Similarly, I remember a story written for the University of Nebraska-Omaha student paper back in the 1990s when Dylan was playing there. Two students said they saw Dylan walking out of the local Fuddruckers and approached him.

“You’re Bob Dylan,” one of them said. Dylan, whose hands were in his coat because it was winter, said nothing. “Can I shake your hand?” the young fan asked.

“No,” Dylan replied.

“Why not?” the student asked.

“Because my hands are in my pockets,” Dylan said.

One summer I worked at the Three Penny theater in Lincoln Park in Chicago. It was right next door to Lounge Ax. I never saw any rock stars, but a woman I worked with told me about the homeless man, wearing a hooded sweatshirt in the middle of a hot summer, who came to see the 1992 John Mellencamp movie “Falling from Grace.” Ever heard of it? Don’t feel bad. No one has.

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The homeless man bought his ticket and sat down inside the nearly empty theater. A large man who was with him also bought a ticket, but stood in the back the entire time. When the movie was over, they left together. The ticket seller was perplexed until someone ran up to her as the odd couple crossed the street: “Do you know who that was? It’s Bob Dylan!”

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Unfortunately, I have no Dylan encounter story to tell. I have been lucky enough to interview several people close to him, including Roger McGuinn, the drummer from his famous 1966 tour Mickey Jones and the Band lead songwriter and rock icon Robbie Robertson. I got the chance to ask Robertson if he recalled the infamous show where a fan, angry at Dylan breaking with his folk roots by “selling out” and playing electric guitar, shouted “Judas!” from the crowd. Robertson had no idea what I was talking about. More about that show in a future post.

There is no other performer I would like to meet more than Dylan. I’ve tried many times over the years, but I’ve found the closer you come to him the weirder it gets. For years, whenever I would seek an interview, the process was to type out three questions, fax them to Dylan’s publicist Elliot Mintz, and await a response. Each time, after about a week, Mintz told me the same thing: “Mr. Dylan has reviewed your questions. He will decline the interview request.”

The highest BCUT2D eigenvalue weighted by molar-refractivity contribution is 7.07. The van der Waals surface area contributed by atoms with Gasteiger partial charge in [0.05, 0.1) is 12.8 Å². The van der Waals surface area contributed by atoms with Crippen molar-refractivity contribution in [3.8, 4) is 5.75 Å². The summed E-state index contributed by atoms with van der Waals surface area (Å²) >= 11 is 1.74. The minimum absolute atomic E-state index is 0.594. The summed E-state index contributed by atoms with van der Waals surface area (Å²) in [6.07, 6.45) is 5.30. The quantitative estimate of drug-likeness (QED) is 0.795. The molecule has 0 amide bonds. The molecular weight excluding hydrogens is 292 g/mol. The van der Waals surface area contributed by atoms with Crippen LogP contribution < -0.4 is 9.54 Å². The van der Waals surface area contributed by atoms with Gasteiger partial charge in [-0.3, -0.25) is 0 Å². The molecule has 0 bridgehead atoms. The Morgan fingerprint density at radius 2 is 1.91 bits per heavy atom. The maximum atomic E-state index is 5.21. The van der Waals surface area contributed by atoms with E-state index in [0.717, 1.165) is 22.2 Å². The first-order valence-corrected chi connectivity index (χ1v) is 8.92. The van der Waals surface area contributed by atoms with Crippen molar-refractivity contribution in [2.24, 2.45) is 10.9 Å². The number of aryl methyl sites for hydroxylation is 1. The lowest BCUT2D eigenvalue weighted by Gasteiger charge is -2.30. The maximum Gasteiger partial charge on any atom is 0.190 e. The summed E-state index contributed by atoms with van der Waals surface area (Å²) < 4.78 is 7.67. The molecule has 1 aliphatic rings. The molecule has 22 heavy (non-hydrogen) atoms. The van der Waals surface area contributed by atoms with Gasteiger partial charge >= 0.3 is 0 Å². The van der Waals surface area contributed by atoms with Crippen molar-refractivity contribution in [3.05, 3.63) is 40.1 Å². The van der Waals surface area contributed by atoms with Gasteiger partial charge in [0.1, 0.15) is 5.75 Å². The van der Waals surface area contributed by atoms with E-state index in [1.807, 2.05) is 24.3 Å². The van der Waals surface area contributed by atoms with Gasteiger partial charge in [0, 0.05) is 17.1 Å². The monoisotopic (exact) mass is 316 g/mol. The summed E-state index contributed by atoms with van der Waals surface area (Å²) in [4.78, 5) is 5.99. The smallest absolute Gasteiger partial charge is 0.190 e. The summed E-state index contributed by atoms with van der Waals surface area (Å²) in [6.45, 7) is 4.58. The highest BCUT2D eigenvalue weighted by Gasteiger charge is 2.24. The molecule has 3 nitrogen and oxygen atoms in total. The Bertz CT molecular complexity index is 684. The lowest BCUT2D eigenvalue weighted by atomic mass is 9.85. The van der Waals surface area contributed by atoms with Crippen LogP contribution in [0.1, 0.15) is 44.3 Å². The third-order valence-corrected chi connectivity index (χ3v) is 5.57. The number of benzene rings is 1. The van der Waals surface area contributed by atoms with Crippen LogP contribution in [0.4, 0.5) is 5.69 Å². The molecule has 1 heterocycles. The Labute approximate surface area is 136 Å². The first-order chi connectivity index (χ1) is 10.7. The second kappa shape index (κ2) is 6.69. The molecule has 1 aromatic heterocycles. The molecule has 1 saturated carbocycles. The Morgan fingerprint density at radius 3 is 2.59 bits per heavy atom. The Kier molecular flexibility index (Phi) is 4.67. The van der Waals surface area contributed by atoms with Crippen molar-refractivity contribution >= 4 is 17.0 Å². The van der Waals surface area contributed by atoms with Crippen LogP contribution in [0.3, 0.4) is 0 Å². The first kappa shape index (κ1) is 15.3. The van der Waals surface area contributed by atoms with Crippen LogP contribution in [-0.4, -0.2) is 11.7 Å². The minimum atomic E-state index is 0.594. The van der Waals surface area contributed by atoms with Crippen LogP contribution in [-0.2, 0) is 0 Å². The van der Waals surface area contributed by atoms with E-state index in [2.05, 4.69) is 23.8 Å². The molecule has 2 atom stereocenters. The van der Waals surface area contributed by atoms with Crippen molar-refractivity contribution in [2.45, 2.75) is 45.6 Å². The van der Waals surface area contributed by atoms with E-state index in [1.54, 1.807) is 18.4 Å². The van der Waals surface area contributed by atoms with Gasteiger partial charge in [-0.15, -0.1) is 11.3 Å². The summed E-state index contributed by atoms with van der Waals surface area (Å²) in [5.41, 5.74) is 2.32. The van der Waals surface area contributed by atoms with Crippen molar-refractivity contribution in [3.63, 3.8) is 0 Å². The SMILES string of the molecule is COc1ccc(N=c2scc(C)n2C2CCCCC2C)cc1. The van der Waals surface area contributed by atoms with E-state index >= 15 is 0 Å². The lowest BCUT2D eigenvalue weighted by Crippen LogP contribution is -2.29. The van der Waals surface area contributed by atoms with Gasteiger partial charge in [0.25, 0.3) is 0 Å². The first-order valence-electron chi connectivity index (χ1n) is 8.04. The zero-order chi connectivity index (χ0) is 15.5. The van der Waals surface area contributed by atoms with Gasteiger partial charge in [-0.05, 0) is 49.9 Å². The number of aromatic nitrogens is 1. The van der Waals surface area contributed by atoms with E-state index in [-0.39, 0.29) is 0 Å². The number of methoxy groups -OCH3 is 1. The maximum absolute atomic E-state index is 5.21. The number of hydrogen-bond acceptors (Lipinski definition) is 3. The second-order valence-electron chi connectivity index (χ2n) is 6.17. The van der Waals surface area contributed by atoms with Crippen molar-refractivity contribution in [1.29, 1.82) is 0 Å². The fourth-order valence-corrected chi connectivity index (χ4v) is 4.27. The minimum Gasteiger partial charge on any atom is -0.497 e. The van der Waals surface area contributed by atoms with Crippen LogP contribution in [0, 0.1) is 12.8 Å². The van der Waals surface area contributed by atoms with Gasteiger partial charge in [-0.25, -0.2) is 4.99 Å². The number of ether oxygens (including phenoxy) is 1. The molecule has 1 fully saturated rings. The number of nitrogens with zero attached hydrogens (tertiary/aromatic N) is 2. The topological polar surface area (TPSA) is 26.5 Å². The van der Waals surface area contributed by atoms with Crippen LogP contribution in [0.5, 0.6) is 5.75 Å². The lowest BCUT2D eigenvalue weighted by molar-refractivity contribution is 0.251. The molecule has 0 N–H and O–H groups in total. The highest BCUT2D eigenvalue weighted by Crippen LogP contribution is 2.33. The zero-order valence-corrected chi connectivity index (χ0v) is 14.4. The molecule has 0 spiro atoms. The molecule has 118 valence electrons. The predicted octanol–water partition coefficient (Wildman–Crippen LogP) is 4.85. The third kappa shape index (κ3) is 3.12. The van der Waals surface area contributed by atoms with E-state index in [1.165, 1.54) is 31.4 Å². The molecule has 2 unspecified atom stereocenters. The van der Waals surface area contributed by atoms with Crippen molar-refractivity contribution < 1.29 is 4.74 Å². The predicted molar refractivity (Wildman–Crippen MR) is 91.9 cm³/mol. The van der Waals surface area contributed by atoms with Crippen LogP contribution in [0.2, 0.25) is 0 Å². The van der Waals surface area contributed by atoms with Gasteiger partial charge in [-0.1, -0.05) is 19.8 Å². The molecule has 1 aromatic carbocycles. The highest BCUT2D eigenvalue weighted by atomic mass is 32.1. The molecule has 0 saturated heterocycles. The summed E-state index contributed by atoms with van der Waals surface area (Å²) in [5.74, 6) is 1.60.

As a side note, those unfamiliar with Mintz should check out the website he just created that includes hundreds of hours of interviews of rock stars over the years including Dylan, John Lennon and more. Just make sure to skip the overly long and somewhat creepy intro video:

http://www.elliotmintz.com/

While Dylan remains out of reach, I have had the chance to interview many rock stars over my career and have met a handful in person. I was lucky enough to interview Pete Seeger by phone twice. The first time I called, I had to wait for him to get on the line because he was out in the barn fixing a washing machine. How perfect is that? Even though he was 89 at the time, Seeger sang songs, told stories and was a great interview.

Probably the most entertaining rock star interview I did was with Kid Rock. Harley-Davidson set it up to announce he would be headlining the motorcycle maker’s 110th anniversary concert in Milwaukee. The PR people arranged a time for me to talk with him and indicated that someone would be calling to connect me with Mr. Rock. Sure enough, right on schedule, my phone rang. Caller ID showed it was a Michigan 248 area code. I answered the phone.

“Hi. This is Kid Rock.”

He was calling me from his home phone.

Rock went on to tell hilarious, profanity laced stories about the last time he played the Harley show and how the crowd turned ugly when the surprise headliner turned out to be Elton John, not Bob Seeger or Aerosmith as Rock said many of the fans had told him between sets they were hoping for.

“I’m friends with Elton. I was at his wedding. I love him, this, that and the other. But not for fucking Harley Davidson’s 100th anniversary!” Rock said.

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But enough about me, now I want to hear from all of you. I know there are more close encounters stories out there beyond the one about Prince. I’ve heard you tell them! Now is the time to share.